The problem with Mr. Peiser’s analysis is that the Napoleonic retreat of drilling rigs will lead to a sharp drop in US production so long as prices remain below $50-75/bbl. Shale or any other type of oil producers don’t have the “ability to quickly throttle down or ramp up upstream investment spending, drilling and production, as oil prices change.” I rarely disagree with Mark Perry; but he is dead wrong on this. It will take a sustained rise in prices to bring the capital back in.

Retired Engineer Jim
Reply to  David Middleton
January 19, 2016 8:32 am

Your point is well-taken – exploration will dry up (pun intended). However, wells already brought in can continue to pump oil without a drilling rig, and at a much lower cost than exploration cost. Probably not economic at ~$US30/bbl. however.

Reply to  David Middleton
January 19, 2016 10:23 am

Add the fact that fracked well decline curves are on the order of 85% after three years! Saudis know this. And except in the Permian, the break even on new shale wells is more likely between $60-70/bbl. For deepwater and Russian Arctic, over $100. So US shale will come back before more GoM and Brazil subsalt deepwater, and before Russia can put its 5 giant Yamal discoveries into production. This will likely become clearer by yearend, despite what the Iranians might try to do.

Bryan A
Reply to  David Middleton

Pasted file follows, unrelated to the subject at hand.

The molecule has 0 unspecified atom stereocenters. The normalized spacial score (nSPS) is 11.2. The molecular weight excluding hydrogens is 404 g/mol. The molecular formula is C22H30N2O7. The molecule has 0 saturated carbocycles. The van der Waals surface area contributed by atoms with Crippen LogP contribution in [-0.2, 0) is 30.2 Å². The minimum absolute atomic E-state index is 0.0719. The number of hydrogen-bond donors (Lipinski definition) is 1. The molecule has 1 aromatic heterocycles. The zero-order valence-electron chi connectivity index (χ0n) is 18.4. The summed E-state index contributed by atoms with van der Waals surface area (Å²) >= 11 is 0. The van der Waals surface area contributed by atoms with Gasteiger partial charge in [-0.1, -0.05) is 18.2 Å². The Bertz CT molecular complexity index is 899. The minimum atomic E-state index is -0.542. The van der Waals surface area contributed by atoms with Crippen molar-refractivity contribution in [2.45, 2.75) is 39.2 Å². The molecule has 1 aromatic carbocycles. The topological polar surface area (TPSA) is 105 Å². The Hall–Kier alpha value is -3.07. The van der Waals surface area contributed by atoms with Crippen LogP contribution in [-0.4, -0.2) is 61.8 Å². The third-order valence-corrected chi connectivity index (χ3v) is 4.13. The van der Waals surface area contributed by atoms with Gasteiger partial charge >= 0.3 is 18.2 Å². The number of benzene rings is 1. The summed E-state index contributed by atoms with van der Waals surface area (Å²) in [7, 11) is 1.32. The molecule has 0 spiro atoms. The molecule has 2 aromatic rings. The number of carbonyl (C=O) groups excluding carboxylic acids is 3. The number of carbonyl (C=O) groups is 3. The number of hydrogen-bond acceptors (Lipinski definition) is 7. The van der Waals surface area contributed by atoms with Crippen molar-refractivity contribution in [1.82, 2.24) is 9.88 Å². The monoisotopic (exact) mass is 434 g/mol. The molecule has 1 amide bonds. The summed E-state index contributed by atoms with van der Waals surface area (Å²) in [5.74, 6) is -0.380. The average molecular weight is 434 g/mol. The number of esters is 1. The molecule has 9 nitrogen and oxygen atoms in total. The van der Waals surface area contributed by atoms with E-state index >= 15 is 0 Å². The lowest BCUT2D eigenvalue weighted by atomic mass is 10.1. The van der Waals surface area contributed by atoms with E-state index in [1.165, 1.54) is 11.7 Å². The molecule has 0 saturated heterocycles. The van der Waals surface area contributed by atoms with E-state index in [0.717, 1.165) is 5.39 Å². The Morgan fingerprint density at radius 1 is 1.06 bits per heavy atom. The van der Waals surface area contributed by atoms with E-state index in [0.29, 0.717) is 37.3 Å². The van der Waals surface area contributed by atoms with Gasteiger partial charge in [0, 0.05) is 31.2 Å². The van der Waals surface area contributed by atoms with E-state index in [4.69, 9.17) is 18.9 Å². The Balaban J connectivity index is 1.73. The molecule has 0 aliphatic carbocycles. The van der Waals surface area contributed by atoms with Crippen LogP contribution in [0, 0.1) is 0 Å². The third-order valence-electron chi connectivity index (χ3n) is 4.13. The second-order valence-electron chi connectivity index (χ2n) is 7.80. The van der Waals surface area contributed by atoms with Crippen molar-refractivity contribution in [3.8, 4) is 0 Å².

January 19, 2016 10:26 am

Can’t wait for the Gas prices to drop. I heard it reported that Oil prices were so low that you have to go back to 2002 to find lower prices and 2002 had gas at below $1.50 per US Gallon

john harmsworth
Reply to  David Middleton
January 19, 2016 11:21 am

I would expect that this is exactly what the Saudis want and that they have calculated this move to put the fear of god into North American shale e & p companies and those who finance them in order to introduce longer term financial risk into the shale production business. When there is sufficient blood in the streets and the U.S. shale industry has destroyed a great deal of investor money, the Saudis will adjust their production to promote a price increase while constantly reminding the world that they can do it all again any time they like. Their hope is that this will keep investment out of shale sufficiently to restrict production and allow them to pump at a high rate at higher prices. Pump softly and carry a big stick.

Reply to  David Middleton
January 19, 2016 2:41 pm

Paying attention to politics, john harmsworth, the Sunni’s (Saudi Arabia) have no love for the Shia (Iran); witness the recent beheadings in SA …

Reply to  David Middleton
January 19, 2016 8:15 pm